Press Coverage

Directors & Boards Magazine, in the Q1 2013 issue, included Extreme Trust in their best picks of new business books. ETReview


Alex Knapp blogging over at has this to say about Don Peppers and Martha Rogers, Ph.D.’s book, Extreme Trust: “their book is that it provides a great guide for businesses to move into the brave new world of customer service. A world where it’s not enough to simply follow the rules – but rather where success relies on engaging with your customers and reaching out to them to ensure their needs are met.


Don Peppers at,  “the book is fundamentally about how business will change because of technology-driven innovation, and described extreme trust as the ‘inevitable evolution of business over the next generation or so.'”


In a world that thrives on social networks and smartphones, real-time praise or criticism is just a few clicks away. As a result, honesty is more important than ever before. Don Peppers, a founding partner of management consulting firm Peppers and Rogers Group, offers this advice for always being upfront with your customers” in this MSNBC OPEN Forum interview.


Sorry, Pinocchio. Pervasive new technologies will make lying or even bending the truth impossible, ushering in an age of “extreme truth” that you may want to embrace before it arrives.” Bruce Kasanoff writes about Extreme Trust at in –  No More Secrets: How technology is making honesty the only policy

“Financial institutions say they want to be ‘relationship focused,’  but doing so will require winning back some lost customer trust.”  Extreme Trust’s concept that businesses must protect their customers’ interests, and do so proactively,  is discussed in Relationships Built on Trust at BAI Banking Strategies.


Don Peppers, co-author of Extreme Trust: Honesty as a Competitive Advantage,  discusses:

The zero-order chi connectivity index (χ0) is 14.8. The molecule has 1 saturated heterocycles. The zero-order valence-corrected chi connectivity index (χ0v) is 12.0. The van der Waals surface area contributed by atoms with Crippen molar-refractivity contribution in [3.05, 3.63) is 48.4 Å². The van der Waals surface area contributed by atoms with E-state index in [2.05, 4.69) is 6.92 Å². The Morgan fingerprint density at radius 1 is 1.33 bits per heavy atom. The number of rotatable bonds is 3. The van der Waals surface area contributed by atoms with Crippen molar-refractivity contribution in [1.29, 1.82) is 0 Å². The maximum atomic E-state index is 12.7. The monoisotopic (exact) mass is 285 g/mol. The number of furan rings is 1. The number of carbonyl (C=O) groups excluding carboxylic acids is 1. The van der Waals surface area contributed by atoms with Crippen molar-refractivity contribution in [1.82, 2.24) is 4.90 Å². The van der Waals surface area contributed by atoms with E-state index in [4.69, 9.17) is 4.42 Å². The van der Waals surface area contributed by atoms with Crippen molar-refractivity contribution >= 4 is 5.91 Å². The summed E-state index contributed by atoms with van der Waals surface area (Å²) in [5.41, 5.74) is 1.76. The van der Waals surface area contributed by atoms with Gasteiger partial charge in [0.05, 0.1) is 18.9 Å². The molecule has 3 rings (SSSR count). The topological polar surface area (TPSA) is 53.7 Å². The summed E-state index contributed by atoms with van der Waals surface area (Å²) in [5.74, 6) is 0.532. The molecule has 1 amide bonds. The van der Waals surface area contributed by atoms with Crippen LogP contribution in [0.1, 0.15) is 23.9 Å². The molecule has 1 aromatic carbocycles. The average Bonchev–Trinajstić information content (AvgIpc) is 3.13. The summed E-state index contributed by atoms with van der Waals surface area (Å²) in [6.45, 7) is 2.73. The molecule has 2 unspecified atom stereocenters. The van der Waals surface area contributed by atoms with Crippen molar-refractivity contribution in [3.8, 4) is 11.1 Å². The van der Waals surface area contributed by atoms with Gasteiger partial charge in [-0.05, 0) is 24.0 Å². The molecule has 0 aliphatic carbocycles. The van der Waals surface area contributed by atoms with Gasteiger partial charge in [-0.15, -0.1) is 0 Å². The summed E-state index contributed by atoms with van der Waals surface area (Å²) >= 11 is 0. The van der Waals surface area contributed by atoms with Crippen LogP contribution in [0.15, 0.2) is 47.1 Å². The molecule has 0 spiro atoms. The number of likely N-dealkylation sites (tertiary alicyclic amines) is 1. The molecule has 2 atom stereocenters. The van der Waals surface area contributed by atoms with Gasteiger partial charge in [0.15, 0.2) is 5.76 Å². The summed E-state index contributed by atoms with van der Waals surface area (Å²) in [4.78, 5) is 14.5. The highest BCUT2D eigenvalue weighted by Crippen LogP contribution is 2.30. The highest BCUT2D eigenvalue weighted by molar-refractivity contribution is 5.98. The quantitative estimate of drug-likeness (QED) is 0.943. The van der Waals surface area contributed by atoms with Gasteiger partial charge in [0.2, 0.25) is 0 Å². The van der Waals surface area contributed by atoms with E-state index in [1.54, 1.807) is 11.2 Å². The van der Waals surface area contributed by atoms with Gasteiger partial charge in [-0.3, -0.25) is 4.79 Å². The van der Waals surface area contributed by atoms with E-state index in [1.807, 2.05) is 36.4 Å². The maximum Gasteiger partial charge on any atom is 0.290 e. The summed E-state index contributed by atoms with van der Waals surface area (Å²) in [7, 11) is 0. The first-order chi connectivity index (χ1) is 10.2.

1) Why no company can keep a secret any longer – so don’t even try
2) Why being trust-worthy is no longer good enough
3) The keys to developing Extreme Trust in your business

in this “Marketing Made Simple” webcast, with host Jeff Ogden of Find New Customers


“OK,  you don’t break the law, and you focus on shareholder value, and as far as you know, no one is actively boycotting your products or picketing your headquarters or pursuing a class-action consumer lawsuit. You qualify, more or less, as a trustworthy company. But looking ahead, say … Don Peppers and Martha Rogers, Phd, that’s nowhere near good enough.” Matthew Budman met Don and Martha to discuss Extreme Trust in The Conference Board Review’s article Do Your Customers Trust You?


“…Suppliers must develop a relationship based around ‘extreme trust’ with their customers to drive up conversion rates – even if that means losing sales in the short term.” Don Peppers gave the keynote at the Open Jaw Travel Retailing Summit. Dinah Hatch wrote about it in Traveloution.


Harvard Business Review: Trust in the Age of Transparency. Julia Kirby explains, that’s how they get you … and that’s how you get them.


Extreme Trust Around the World: Don Peppers stopped in at AMLIVE! TV in Singapore to talk about the inevitability of Extreme Trust.


 “Extreme Trust sets out a new philosophy of doing business based on an understanding of the social being of human beings and how social media has given real weight to the hollow sounding expression ‘The Customer is King'”. Maz Iqbal thoroughly discusses Extreme Trust in The Customer Blog, a three part article.


Mark Simone on 77WABC Radio says “everyone in America should be encouraged to read this book.” Mark inverviews Martha Rogers, Phd. and talks about Extreme Trust.


“Customers will follow the brands they feel are really looking out them. This level of trust will determine whether they choose a relationship with an online retailer, high-street shop or even going direct to the product manufacturer.” Bill Van Der Laarschot talks about the importance of proactivity in earning Extreme Trust on ADOTAS 


“Don’t make customers work to tell you what they want. Assume they have other things to do than to make your business succeed.”   Martha Rogers, Phd. talks to Restaurant Briefing in the article, A New Look at Loyalty, and warns that offering a loyalty program “just because everyone else seems to” isn’t the way create or reward real loyalty.


Don Peppers and Martha Rogers, Phd. explain that in today’s economy, companies that abandon good intentions for quarterly profits will risk losing big to their competitors. Adrian Swinscoe, a UK based writer and consultant, interviews Don and Martha on his blog Adrian Swinscoe, RARE Business Growth and Marketing .


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